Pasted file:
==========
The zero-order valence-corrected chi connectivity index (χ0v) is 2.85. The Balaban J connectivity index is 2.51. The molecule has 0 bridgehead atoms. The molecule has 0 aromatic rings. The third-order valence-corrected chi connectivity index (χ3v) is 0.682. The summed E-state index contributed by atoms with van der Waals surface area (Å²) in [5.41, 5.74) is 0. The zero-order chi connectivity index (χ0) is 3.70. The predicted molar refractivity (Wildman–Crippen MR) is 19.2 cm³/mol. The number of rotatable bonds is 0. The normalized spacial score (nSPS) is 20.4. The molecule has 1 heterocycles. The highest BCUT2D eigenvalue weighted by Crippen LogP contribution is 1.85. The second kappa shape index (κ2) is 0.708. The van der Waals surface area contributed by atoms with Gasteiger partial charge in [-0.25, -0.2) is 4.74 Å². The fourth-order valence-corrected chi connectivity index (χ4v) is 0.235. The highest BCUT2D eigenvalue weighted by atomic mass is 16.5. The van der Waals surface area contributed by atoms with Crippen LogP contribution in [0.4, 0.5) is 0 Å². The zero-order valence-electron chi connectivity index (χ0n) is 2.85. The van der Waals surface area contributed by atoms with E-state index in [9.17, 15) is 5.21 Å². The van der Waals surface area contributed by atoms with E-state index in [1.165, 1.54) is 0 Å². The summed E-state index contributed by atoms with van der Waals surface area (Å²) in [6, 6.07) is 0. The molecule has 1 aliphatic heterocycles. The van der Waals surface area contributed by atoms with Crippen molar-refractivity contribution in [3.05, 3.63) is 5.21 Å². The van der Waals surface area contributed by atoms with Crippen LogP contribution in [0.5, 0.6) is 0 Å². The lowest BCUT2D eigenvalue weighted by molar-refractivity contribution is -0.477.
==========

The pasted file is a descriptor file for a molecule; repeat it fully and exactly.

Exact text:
The zero-order valence-corrected chi connectivity index (χ0v) is 2.85. The Balaban J connectivity index is 2.51. The molecule has 0 bridgehead atoms. The molecule has 0 aromatic rings. The third-order valence-corrected chi connectivity index (χ3v) is 0.682. The summed E-state index contributed by atoms with van der Waals surface area (Å²) in [5.41, 5.74) is 0. The zero-order chi connectivity index (χ0) is 3.70. The predicted molar refractivity (Wildman–Crippen MR) is 19.2 cm³/mol. The number of rotatable bonds is 0. The normalized spacial score (nSPS) is 20.4. The molecule has 1 heterocycles. The highest BCUT2D eigenvalue weighted by Crippen LogP contribution is 1.85. The second kappa shape index (κ2) is 0.708. The van der Waals surface area contributed by atoms with Gasteiger partial charge in [-0.25, -0.2) is 4.74 Å². The fourth-order valence-corrected chi connectivity index (χ4v) is 0.235. The highest BCUT2D eigenvalue weighted by atomic mass is 16.5. The van der Waals surface area contributed by atoms with Crippen LogP contribution in [0.4, 0.5) is 0 Å². The zero-order valence-electron chi connectivity index (χ0n) is 2.85. The van der Waals surface area contributed by atoms with E-state index in [9.17, 15) is 5.21 Å². The van der Waals surface area contributed by atoms with E-state index in [1.165, 1.54) is 0 Å². The summed E-state index contributed by atoms with van der Waals surface area (Å²) in [6, 6.07) is 0. The molecule has 1 aliphatic heterocycles. The van der Waals surface area contributed by atoms with Crippen molar-refractivity contribution in [3.05, 3.63) is 5.21 Å². The van der Waals surface area contributed by atoms with Crippen LogP contribution in [0.5, 0.6) is 0 Å². The lowest BCUT2D eigenvalue weighted by molar-refractivity contribution is -0.477.